Abstract: This talk is two-folded: Firstly, new approaches are presented for detecting and extracting simultaneously relevant and novel information from unstructured text documents. A major contribution of these approaches is that the information already provided and the extracted information are modeled semantically. This leads to the following benefits: ( a ) ambiguities in the language can be resolved; ( b ) the exact information needs regarding relevance and novelty can be specified; and ( c ) knowledge graphs can be incorporated. More specifically, this talk presents: (1) an assessment of the suitability of existing large knowledge graphs for the task of detecting novel information in text documents; 2. an approach by which emerging entities that are missing in a knowledge graph are detected in a stream of text documents; 3. an approach to extracting novel, relevant, semantically-structured statements from text documents. The developed approaches are suitable for the recommendation of emerging entities and novel statements respectively, for the purpose of knowledge graph population, and for providing assistance to users requiring novel information, such as journalists and technology scouts. In the second part of the talk, an overview of the task of citation recommendation is given. Citation recommendation refers to the task of recommending appropriate citations for a short text passage within a document. We show results of our comparison between existing approaches and evaluation data sets for citation recommendation and give an outlook to future research directions.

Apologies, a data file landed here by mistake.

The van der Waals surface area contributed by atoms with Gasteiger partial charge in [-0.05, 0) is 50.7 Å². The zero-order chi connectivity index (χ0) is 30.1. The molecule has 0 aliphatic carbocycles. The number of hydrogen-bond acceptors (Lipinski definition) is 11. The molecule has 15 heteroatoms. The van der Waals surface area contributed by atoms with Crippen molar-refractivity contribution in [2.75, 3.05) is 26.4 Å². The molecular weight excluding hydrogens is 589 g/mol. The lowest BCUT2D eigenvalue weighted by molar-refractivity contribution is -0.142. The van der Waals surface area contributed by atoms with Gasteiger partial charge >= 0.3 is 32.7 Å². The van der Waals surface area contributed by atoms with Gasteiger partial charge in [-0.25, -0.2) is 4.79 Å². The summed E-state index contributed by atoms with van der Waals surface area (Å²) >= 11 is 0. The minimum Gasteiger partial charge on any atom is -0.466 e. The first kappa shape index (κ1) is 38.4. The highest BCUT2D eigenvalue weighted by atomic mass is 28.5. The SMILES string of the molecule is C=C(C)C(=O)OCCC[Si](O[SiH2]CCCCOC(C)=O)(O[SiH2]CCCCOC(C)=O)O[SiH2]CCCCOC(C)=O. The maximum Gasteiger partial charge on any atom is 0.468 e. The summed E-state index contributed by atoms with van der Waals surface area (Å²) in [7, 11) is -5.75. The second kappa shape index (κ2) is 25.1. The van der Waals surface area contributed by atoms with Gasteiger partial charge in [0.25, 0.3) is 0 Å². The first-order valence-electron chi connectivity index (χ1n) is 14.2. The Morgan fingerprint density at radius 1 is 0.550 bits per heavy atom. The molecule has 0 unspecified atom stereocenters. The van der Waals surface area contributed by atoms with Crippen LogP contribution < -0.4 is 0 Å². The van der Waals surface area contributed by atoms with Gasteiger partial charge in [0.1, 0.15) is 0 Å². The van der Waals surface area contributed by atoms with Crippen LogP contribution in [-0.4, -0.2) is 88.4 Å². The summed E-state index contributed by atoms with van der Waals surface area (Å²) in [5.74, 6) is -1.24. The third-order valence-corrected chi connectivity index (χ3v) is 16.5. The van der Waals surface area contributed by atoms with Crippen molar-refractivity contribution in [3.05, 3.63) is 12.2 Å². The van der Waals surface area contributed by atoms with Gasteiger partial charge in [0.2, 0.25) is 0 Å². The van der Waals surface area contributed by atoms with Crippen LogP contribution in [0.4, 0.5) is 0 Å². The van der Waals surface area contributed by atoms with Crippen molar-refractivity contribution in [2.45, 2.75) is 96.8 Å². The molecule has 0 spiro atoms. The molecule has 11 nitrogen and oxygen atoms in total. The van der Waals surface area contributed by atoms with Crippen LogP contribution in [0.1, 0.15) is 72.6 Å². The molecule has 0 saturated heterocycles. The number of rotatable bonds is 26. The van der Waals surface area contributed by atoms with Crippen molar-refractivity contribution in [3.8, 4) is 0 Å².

Bio: Michael Färber received a JSPS fellowship for his work on citation recommendation at the Department of Social Informatics at Kyoto University, Kyoto, Japan. Before that, we worked at the University of Freiburg, Germany, and obtained his PhD in February 2017 at the Institute AIFB at Karlsruhe Institute of Technology (KIT), Karlrsuhe, Germany. In this research, Michael Färber focuses mainly on NLP, Semantic Web, and Machine Learning. He served as reviewer and PC member for major NLP and Semantic Web conferences and journals.